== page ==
FIG. 3 shows a block diagram of a semiconductor memory system employing an embodiment of an input/output control device according to the present invention. The semiconductor memory system of FIG. 3 includes a computer 10 and a semiconductor memory device 15. The computer 10 includes CPUs 11 and 12. The semiconductor memory device 15 includes an input/output control device 16 and a semiconductor memory 17.

The input/output control device 16 includes channel adapters (CA) 200 through 20n, a resource manager 21, and a table storage 22. The channel adapters 200 through 20n correspond to the transfer units M1 of FIG. 2, and carry out data transfer between the computer 10 and the semiconductor memory 17. The resource manager 21 carries out an exclusive control in order to prevent the channel adapters 200 through 20n from competing with each other for access to the semiconductor memory 17. The table storage 22 stores necessary information for the resource manager 21 to carry out the exclusive control. The channel adapters 200 through 20n, the resource manager 21, and the semiconductor memory 17 are connected to a bus 23. There may be 16 of the channel adapters 200 through 2015, for example. The channel adapters 200 through 20i and respective paths 0 through i are classified into the same group, since they are connected to the same CPU 11. Also, the channel adapters 20i+1 through 2015 and respective paths i+1 through 15 are classified into the same group, since they are connected to the same CPU 12.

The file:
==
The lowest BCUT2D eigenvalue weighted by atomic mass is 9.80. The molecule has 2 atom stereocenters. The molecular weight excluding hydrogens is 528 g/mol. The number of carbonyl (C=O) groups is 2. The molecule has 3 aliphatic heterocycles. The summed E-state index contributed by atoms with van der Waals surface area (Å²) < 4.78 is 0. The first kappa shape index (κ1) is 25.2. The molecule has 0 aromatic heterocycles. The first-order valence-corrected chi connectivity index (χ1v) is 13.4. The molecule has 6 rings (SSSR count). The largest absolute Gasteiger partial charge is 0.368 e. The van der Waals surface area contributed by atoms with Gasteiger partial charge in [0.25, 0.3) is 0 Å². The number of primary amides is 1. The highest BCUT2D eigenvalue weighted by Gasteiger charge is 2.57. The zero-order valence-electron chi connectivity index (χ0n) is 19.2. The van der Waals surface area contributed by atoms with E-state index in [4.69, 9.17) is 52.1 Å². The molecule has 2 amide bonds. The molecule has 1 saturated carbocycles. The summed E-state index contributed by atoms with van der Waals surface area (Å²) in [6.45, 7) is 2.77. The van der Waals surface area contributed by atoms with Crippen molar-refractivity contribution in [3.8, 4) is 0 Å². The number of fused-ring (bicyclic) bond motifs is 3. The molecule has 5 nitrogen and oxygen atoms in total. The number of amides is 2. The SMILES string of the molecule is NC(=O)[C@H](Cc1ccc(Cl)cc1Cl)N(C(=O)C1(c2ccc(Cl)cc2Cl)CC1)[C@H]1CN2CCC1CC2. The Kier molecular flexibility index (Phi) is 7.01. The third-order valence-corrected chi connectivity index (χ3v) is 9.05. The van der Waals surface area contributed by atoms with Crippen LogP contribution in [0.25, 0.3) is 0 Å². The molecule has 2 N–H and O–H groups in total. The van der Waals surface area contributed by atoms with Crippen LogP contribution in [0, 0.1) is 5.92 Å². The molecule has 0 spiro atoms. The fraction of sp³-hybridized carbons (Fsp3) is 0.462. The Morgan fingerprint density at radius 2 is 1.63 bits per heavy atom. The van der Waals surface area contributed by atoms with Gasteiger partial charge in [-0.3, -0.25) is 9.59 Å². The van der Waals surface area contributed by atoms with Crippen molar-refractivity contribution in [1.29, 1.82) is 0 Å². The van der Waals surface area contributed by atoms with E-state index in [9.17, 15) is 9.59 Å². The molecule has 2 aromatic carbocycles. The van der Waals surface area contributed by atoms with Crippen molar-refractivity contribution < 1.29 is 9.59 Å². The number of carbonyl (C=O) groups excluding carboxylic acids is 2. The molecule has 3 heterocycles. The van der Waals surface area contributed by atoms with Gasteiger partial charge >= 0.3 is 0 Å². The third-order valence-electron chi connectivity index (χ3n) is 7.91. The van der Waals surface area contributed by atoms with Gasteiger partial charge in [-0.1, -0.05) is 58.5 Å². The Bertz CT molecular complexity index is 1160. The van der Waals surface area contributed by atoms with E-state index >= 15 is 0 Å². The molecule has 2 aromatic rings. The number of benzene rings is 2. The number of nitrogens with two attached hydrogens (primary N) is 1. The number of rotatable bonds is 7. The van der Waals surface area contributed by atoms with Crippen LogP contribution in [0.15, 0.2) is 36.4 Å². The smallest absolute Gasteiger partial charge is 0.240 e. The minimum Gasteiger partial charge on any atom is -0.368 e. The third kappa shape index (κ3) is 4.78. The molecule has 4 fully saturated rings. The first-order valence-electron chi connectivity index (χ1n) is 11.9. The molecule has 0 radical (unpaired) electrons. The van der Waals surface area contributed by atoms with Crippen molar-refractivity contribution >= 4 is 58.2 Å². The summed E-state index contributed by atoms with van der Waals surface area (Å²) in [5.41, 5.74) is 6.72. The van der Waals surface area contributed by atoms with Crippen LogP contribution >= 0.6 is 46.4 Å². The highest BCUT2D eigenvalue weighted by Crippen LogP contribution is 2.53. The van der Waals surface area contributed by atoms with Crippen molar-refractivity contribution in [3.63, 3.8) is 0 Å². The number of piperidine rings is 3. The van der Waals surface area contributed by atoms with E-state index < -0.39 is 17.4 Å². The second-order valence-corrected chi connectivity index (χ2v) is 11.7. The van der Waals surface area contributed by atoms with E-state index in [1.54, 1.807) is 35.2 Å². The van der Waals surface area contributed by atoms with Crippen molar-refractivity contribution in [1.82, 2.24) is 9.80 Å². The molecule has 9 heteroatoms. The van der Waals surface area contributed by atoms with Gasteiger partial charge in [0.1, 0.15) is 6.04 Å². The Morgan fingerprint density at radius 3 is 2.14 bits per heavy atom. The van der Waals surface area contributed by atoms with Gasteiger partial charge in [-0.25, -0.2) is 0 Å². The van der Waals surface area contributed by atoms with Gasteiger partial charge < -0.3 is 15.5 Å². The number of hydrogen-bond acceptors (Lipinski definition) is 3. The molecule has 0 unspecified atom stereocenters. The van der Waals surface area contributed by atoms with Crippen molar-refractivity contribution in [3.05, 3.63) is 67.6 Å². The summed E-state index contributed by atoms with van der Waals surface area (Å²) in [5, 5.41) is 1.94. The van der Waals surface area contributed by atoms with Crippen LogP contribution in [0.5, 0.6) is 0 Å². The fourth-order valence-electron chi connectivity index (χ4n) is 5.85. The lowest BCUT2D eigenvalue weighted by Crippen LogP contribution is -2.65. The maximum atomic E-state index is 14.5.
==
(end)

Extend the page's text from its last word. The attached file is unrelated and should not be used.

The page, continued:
The semiconductor memory 17 stores data which is transferred from the computer 10. The semiconductor memory 17 may be divided into 64 logical drives, for example, when it is used in the system.

The table storage 22 includes a path table, a busy-counter table, and an interruption-counter table.

FIG. 4 shows contents of the path table. As shown in FIG. 4, the path table contains information for each logical drive with regard to paths reserving logical drives, paths having received a device-busy response, paths having received a predetermined number of device-busy responses, and paths for which logical drives are expropriated. The information on each of these paths is stored as a bit map indicating a corresponding path. That is, as shown in FIG. 4, each of 16 bits arranged in a row corresponds to a respective path. Hereinafter, a portion of the path table regarding the paths reserving logical drives is referred to as an reserving-path area, a portion regarding the paths with a device-busy response is referred to as a busy-response-path area, a portion regarding the paths having received the predetermined number of device-busy responses is referred to as a threshold-path area, and a portion regarding the paths for which logical drives are expropriated is as an expropriating-for-path area.

FIG. 5 shows contents of the busy-counter table, which serves as the counter unit M4 of FIGS. 2A and 2B. As shown in FIG. 5, the busy-counter table contains a busy counter and the predetermined number of busy responses for each path and for each logical drive.